“If you want peace and purity, melt away your coverings…let a streaming beauty flow through you.” – Rumi
This week we continue our quest to support a steady yoga practice by looking at the second limb of the yoga system called niyamas or observances. There are five niyamas and the first is shaucha or purity.
By observing purity, we endeavor to lift ourselves to a higher, clearer and more peaceful state at all levels: intellectual, verbal and physical.
I could have titled this Friday Focus as “Maximizing Your Glutes” or even “Glute Camp”. But I really want to generate a positive, more yogic vibration. No calisthenic connotations here. Then came the idea “Glutton For Glutes”. Although the word “glutton” most often refers to a glutton for punishment, a glutton can also be someone who is extremely eager for something, whether that be food or adventure…hmmm.
Lately, I am a glutton for glorious glutes. Because I have come to realize how vital this set of muscles is to my strength, alignment and overall well-being. Also, I am discovering that as my backside slackens (yikes), my quadriceps tighten. There is always a give and take within the body.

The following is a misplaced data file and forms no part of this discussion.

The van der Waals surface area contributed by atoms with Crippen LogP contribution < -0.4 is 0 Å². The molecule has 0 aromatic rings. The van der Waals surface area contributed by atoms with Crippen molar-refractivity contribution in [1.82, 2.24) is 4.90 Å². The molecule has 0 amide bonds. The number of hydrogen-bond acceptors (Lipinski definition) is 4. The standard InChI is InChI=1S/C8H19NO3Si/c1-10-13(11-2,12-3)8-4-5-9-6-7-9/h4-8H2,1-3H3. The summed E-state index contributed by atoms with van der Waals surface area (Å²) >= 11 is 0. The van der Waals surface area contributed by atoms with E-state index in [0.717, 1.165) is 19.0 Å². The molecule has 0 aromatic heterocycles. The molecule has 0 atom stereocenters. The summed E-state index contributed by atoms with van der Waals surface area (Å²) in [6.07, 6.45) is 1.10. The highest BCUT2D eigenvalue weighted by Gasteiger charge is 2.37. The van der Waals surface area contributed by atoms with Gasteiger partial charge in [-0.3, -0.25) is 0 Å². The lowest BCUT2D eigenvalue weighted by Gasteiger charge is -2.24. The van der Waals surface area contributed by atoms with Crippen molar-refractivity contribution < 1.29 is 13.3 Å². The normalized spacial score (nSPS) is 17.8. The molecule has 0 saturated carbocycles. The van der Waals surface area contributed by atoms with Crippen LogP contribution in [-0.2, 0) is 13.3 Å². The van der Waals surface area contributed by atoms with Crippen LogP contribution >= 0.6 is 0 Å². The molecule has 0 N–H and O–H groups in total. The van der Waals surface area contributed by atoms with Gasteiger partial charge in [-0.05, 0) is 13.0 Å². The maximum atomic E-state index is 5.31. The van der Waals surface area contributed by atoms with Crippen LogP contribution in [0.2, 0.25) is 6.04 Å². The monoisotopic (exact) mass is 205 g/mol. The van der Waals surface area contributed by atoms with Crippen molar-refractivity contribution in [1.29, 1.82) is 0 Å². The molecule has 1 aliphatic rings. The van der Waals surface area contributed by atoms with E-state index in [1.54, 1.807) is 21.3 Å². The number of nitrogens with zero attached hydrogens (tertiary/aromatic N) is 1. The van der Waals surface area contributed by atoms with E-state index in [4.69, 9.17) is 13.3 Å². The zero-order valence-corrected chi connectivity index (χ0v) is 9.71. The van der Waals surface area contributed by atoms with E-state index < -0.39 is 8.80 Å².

Here are some of the ways that the strongest muscle in your body, the gluteus maximus, and its supporting actors, the deep rotators, help with developing the overall best picture.
stabilize hip joints
allow you to stand straighter
ease strain on knees and low back
support entire back, pelvis and legs
All great points for ranking these muscles as number one for strengthening this month.
As we addressed in class, many of the one-legged standing poses do this job nicely. Vrksasana (Tree Pose), Virabhadrasana III (Warrior III), Ardha Chandrasana (Half-Moon) and Natarajasana (Dancer’s Pose) all assist with activating the glutes as does Salabasana (Locust Pose).
However, there is one other posture that we didn’t have time for in class today. It is the One-Legged Bridge Pose or Eka Pada Setu Bandha Sarvangasana. As you practice this pose, an important thing to remember is to push downward through your shoulders as well as your grounded leg. As you hold the posture, try to interject tiny pulses upward through your extended leg. The trick for persevering with this is to focus on your breath. Extend upwards as you inhale and ground down as you exhale. Remember if it’s not with the breath, it’s not yoga!